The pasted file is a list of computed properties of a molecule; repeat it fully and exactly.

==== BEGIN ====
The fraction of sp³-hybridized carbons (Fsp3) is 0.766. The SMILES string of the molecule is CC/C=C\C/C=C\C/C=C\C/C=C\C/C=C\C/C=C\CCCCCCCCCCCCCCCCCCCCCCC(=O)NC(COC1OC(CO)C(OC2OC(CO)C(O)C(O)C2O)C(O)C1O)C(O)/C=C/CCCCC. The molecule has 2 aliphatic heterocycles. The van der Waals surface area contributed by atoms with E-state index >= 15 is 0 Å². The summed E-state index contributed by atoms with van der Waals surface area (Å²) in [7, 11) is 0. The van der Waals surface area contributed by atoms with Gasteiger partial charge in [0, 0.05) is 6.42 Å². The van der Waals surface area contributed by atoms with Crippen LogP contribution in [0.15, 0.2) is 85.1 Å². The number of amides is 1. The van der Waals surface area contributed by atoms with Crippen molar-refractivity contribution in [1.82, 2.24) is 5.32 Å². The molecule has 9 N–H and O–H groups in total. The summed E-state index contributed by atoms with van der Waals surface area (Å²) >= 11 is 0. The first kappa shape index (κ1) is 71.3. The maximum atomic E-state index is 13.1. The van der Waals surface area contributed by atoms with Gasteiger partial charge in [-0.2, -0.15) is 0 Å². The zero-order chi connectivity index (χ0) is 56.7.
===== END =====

The fraction of sp³-hybridized carbons (Fsp3) is 0.766. The SMILES string of the molecule is CC/C=C\C/C=C\C/C=C\C/C=C\C/C=C\C/C=C\CCCCCCCCCCCCCCCCCCCCCCC(=O)NC(COC1OC(CO)C(OC2OC(CO)C(O)C(O)C2O)C(O)C1O)C(O)/C=C/CCCCC. The molecule has 2 aliphatic heterocycles. The van der Waals surface area contributed by atoms with E-state index >= 15 is 0 Å². The summed E-state index contributed by atoms with van der Waals surface area (Å²) in [7, 11) is 0. The van der Waals surface area contributed by atoms with Gasteiger partial charge in [0, 0.05) is 6.42 Å². The van der Waals surface area contributed by atoms with Crippen LogP contribution in [0.15, 0.2) is 85.1 Å². The number of amides is 1. The van der Waals surface area contributed by atoms with Crippen molar-refractivity contribution in [1.82, 2.24) is 5.32 Å². The molecule has 9 N–H and O–H groups in total. The summed E-state index contributed by atoms with van der Waals surface area (Å²) >= 11 is 0. The first kappa shape index (κ1) is 71.3. The maximum atomic E-state index is 13.1. The van der Waals surface area contributed by atoms with Gasteiger partial charge in [-0.2, -0.15) is 0 Å². The zero-order chi connectivity index (χ0) is 56.7.